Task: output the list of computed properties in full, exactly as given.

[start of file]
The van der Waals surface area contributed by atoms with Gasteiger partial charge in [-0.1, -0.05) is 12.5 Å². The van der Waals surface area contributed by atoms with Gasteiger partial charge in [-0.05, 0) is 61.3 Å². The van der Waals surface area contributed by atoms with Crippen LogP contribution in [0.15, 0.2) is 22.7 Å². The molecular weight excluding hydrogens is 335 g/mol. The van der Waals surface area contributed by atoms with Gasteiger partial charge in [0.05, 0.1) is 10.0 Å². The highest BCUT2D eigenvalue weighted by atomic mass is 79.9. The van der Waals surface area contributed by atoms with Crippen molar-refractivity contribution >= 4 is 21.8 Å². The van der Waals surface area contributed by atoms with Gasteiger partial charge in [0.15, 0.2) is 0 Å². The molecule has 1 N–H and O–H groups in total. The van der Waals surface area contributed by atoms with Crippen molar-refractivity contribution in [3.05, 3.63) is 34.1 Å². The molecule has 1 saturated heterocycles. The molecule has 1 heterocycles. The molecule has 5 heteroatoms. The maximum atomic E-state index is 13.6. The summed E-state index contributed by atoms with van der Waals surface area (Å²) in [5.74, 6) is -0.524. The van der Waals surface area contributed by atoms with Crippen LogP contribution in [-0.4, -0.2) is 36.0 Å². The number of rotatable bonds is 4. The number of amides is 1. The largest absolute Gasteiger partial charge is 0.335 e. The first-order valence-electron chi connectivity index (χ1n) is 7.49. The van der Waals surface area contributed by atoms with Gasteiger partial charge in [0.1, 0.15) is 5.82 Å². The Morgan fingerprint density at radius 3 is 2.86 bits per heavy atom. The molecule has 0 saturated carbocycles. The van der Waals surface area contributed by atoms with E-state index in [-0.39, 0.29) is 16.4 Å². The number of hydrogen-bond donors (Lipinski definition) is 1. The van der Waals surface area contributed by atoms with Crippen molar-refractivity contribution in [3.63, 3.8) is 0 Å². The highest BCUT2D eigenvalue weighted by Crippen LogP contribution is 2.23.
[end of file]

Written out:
The van der Waals surface area contributed by atoms with Gasteiger partial charge in [-0.1, -0.05) is 12.5 Å². The van der Waals surface area contributed by atoms with Gasteiger partial charge in [-0.05, 0) is 61.3 Å². The van der Waals surface area contributed by atoms with Crippen LogP contribution in [0.15, 0.2) is 22.7 Å². The molecular weight excluding hydrogens is 335 g/mol. The van der Waals surface area contributed by atoms with Gasteiger partial charge in [0.05, 0.1) is 10.0 Å². The highest BCUT2D eigenvalue weighted by atomic mass is 79.9. The van der Waals surface area contributed by atoms with Crippen molar-refractivity contribution >= 4 is 21.8 Å². The van der Waals surface area contributed by atoms with Gasteiger partial charge in [0.15, 0.2) is 0 Å². The molecule has 1 N–H and O–H groups in total. The van der Waals surface area contributed by atoms with Crippen molar-refractivity contribution in [3.05, 3.63) is 34.1 Å². The molecule has 1 saturated heterocycles. The molecule has 1 heterocycles. The molecule has 5 heteroatoms. The maximum atomic E-state index is 13.6. The summed E-state index contributed by atoms with van der Waals surface area (Å²) in [5.74, 6) is -0.524. The van der Waals surface area contributed by atoms with Crippen LogP contribution in [-0.4, -0.2) is 36.0 Å². The number of rotatable bonds is 4. The number of amides is 1. The largest absolute Gasteiger partial charge is 0.335 e. The first-order valence-electron chi connectivity index (χ1n) is 7.49. The van der Waals surface area contributed by atoms with Gasteiger partial charge in [0.1, 0.15) is 5.82 Å². The Morgan fingerprint density at radius 3 is 2.86 bits per heavy atom. The molecule has 0 saturated carbocycles. The van der Waals surface area contributed by atoms with E-state index in [-0.39, 0.29) is 16.4 Å². The number of hydrogen-bond donors (Lipinski definition) is 1. The van der Waals surface area contributed by atoms with Crippen molar-refractivity contribution in [3.63, 3.8) is 0 Å². The highest BCUT2D eigenvalue weighted by Crippen LogP contribution is 2.23.